I suppose this is as much a matter of working smart as it is about working hard— of which our beloved government throughout has neglected the former at the expense of the latter. It seems intelligent, then, to re-think the priority list. It does not include the working class frontline of shop assistants that were praised in the first lockdown, only to be abandoned last-minute. Classism, then, strikes at its finest. Johsnon’s, in all fairness, surprisingly intelligent response has been to implement a plan-B: a list of priority group participants who can be booty-called for a one-vaccine stand if the butt-sore vaccine was stood up. I mean this with no sarcasm; it does seem extremely effective. It kills two birds with one stone and keeps the precious vaccine within Johnson’s control-freak case of the VIP priority list.
However, as we have learned all too many times — there really is a blindspot. Yes, we cannot neglect to mention that where the plan B includes the oh-so-precious priority list, in reality it is murky water and when we are all drowning in the weight of the pandemic, we cannot be picky with which hands will help us out. The vaccine, like their Covid companion of panic buyers, has always been a race against time. I think of the vaccine marathon like an egg-and-spoon race — it is too fragile to get too ahead of ourselves.
Other groups will benefit, even from merely being a back-up from the plan B booty call: supermarket staff should be protected too, which certainly seems to balance the scale of justice; offering the vaccine to industries that can only operate with face-to-face contact such as pubs may also scale the economy back to better ground. Although it may be the tale as old as time with ‘too little too late.’ The collateral damage is disastrous; the nation is losing its patience.
It is crucial this vaccination daydream has effective practical measures that match the ethos of its aim in restoring Britain to a so-called ‘normal.’ Priority lists are a start, but we stick pins in our eyes if we treat it as a be-all-end-all. Viruses adapt, it seems; what a tragedy the priority list does not.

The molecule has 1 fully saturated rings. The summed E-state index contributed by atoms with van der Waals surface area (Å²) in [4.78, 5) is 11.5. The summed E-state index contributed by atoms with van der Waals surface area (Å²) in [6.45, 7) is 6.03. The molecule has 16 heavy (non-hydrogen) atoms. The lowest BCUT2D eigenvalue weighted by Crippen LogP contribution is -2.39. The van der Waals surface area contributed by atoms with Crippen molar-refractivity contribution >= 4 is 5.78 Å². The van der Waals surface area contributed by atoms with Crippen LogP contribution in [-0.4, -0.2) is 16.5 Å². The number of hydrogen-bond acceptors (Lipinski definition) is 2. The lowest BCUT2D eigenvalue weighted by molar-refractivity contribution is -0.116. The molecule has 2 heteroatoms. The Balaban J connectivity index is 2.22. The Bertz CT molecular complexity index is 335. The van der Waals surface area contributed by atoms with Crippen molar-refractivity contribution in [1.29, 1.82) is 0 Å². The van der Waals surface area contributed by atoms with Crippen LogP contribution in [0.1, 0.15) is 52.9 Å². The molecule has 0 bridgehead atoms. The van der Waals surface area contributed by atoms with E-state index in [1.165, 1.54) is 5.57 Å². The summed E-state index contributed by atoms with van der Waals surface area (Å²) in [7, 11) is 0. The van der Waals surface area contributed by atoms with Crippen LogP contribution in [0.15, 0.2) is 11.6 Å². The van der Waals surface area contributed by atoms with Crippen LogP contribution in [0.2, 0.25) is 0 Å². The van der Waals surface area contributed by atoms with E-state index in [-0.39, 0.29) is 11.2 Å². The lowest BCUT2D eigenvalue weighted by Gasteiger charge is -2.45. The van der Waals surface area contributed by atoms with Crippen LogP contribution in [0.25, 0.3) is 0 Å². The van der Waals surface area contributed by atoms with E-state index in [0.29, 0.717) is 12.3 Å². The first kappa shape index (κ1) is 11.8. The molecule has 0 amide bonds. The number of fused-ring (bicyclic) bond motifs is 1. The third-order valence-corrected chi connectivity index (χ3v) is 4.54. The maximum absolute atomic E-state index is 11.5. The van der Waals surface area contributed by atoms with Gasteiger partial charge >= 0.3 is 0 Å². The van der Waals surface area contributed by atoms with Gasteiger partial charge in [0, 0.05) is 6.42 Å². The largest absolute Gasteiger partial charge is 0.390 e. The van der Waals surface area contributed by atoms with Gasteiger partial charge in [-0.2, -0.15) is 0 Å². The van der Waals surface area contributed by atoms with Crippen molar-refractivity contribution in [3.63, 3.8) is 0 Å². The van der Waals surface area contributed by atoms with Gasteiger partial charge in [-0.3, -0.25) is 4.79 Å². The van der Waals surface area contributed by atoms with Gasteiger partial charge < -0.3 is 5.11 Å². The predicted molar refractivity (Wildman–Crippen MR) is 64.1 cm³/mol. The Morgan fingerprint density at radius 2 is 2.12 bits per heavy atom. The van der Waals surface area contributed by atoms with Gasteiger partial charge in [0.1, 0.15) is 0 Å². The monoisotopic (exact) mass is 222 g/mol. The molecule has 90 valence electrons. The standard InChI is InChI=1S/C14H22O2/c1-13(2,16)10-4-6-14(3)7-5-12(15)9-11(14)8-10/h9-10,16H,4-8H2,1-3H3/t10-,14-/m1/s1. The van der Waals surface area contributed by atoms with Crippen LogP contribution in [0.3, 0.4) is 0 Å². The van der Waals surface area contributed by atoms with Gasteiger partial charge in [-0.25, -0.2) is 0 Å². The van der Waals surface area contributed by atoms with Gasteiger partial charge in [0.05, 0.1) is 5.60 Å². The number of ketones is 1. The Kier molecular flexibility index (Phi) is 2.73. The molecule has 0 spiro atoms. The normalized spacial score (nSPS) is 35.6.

Perhaps giving the vaccine to non-priority people exposes the flaw in the vaccination system Johnson, as ever, fails to see. How surprising. After all, Johnson and his cabinet make decisions from their high-horse away from the frontline — just like officers in World War II. It’s back to school for Johnson, the man who refuses to learn.
With it being a race against time, some cracks in practicality with the priority list slip through the ground. It puts the ‘necessary’ in the supposed ‘evil’ — and if fate plays a role in which ‘queue jumper’ gets their chance at a vaccine, it also seems to dabble its hand in the government’s repetitive blunders. This must be forgiven — the queue jumpers; not Johnson. Compassion for the NHS who inject these supposed ‘queue jumpers’ may unite us and, for the time being, we only have one microscopic enemy after all and it is a fan of mutating.
This rule-breaking on the priority list’s part is for the dreaded ‘greater good.’ If we don’t allow this, we will receive a collective national punishment that induces more hazardous consequences than rule-breaker Dominic Cumming’s mere slap on the wrist in May.
My argument stands: this is another government Covid failure to add to the diabolical list of 100,000 heartbreaking deaths and countless U-turns: their refusal to understand the complex web of the frontline, their refusal to protect the working class when it matters most, their refusal to adapt, their refusal to connect the dots between their words and their actions; leaving a microorganism to, arguably, run the country with more of a majority than our own ministers. Covid is, after all, the talk of every town.